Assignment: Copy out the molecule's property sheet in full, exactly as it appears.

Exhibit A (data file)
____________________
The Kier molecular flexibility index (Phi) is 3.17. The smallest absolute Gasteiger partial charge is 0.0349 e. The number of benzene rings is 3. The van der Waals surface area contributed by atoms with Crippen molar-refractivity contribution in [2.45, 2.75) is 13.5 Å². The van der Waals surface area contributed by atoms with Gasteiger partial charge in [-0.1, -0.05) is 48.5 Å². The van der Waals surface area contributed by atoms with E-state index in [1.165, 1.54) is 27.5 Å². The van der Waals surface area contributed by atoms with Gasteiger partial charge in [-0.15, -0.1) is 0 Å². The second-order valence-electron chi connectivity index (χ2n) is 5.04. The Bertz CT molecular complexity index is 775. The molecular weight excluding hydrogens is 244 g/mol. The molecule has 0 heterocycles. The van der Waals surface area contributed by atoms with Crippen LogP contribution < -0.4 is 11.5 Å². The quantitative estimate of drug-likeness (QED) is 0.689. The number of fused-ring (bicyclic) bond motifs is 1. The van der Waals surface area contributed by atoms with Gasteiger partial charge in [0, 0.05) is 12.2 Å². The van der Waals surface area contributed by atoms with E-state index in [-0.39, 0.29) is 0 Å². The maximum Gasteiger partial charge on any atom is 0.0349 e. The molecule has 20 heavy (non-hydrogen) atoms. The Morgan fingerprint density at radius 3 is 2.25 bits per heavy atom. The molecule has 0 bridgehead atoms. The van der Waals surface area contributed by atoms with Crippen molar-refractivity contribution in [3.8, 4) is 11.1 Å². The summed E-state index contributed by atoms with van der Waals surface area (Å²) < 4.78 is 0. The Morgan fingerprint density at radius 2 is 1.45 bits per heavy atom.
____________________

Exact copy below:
The Kier molecular flexibility index (Phi) is 3.17. The smallest absolute Gasteiger partial charge is 0.0349 e. The number of benzene rings is 3. The van der Waals surface area contributed by atoms with Crippen molar-refractivity contribution in [2.45, 2.75) is 13.5 Å². The van der Waals surface area contributed by atoms with Gasteiger partial charge in [-0.1, -0.05) is 48.5 Å². The van der Waals surface area contributed by atoms with E-state index in [1.165, 1.54) is 27.5 Å². The van der Waals surface area contributed by atoms with Gasteiger partial charge in [-0.15, -0.1) is 0 Å². The second-order valence-electron chi connectivity index (χ2n) is 5.04. The Bertz CT molecular complexity index is 775. The molecular weight excluding hydrogens is 244 g/mol. The molecule has 0 heterocycles. The van der Waals surface area contributed by atoms with Crippen LogP contribution < -0.4 is 11.5 Å². The quantitative estimate of drug-likeness (QED) is 0.689. The number of fused-ring (bicyclic) bond motifs is 1. The van der Waals surface area contributed by atoms with Gasteiger partial charge in [0, 0.05) is 12.2 Å². The van der Waals surface area contributed by atoms with E-state index in [-0.39, 0.29) is 0 Å². The maximum Gasteiger partial charge on any atom is 0.0349 e. The molecule has 20 heavy (non-hydrogen) atoms. The Morgan fingerprint density at radius 3 is 2.25 bits per heavy atom. The molecule has 0 bridgehead atoms. The van der Waals surface area contributed by atoms with Crippen molar-refractivity contribution in [3.8, 4) is 11.1 Å². The summed E-state index contributed by atoms with van der Waals surface area (Å²) < 4.78 is 0. The Morgan fingerprint density at radius 2 is 1.45 bits per heavy atom.